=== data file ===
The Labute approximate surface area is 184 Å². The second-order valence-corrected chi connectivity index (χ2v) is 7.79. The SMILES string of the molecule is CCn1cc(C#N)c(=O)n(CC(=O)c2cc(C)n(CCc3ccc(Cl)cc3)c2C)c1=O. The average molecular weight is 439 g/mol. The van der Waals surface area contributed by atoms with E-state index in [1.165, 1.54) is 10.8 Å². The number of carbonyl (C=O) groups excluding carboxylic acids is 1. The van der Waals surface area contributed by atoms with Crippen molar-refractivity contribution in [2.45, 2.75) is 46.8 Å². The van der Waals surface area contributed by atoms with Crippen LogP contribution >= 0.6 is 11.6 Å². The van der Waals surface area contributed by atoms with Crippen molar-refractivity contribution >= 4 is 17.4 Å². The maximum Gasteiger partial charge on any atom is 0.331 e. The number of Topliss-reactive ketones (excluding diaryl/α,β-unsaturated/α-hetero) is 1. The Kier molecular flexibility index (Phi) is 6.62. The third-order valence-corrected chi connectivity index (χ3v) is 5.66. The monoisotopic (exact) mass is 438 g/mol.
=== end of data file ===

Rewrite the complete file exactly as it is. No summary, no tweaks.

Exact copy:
The Labute approximate surface area is 184 Å². The second-order valence-corrected chi connectivity index (χ2v) is 7.79. The SMILES string of the molecule is CCn1cc(C#N)c(=O)n(CC(=O)c2cc(C)n(CCc3ccc(Cl)cc3)c2C)c1=O. The average molecular weight is 439 g/mol. The van der Waals surface area contributed by atoms with E-state index in [1.165, 1.54) is 10.8 Å². The number of carbonyl (C=O) groups excluding carboxylic acids is 1. The van der Waals surface area contributed by atoms with Crippen molar-refractivity contribution in [2.45, 2.75) is 46.8 Å². The van der Waals surface area contributed by atoms with Crippen LogP contribution >= 0.6 is 11.6 Å². The van der Waals surface area contributed by atoms with Crippen molar-refractivity contribution >= 4 is 17.4 Å². The maximum Gasteiger partial charge on any atom is 0.331 e. The number of Topliss-reactive ketones (excluding diaryl/α,β-unsaturated/α-hetero) is 1. The Kier molecular flexibility index (Phi) is 6.62. The third-order valence-corrected chi connectivity index (χ3v) is 5.66. The monoisotopic (exact) mass is 438 g/mol.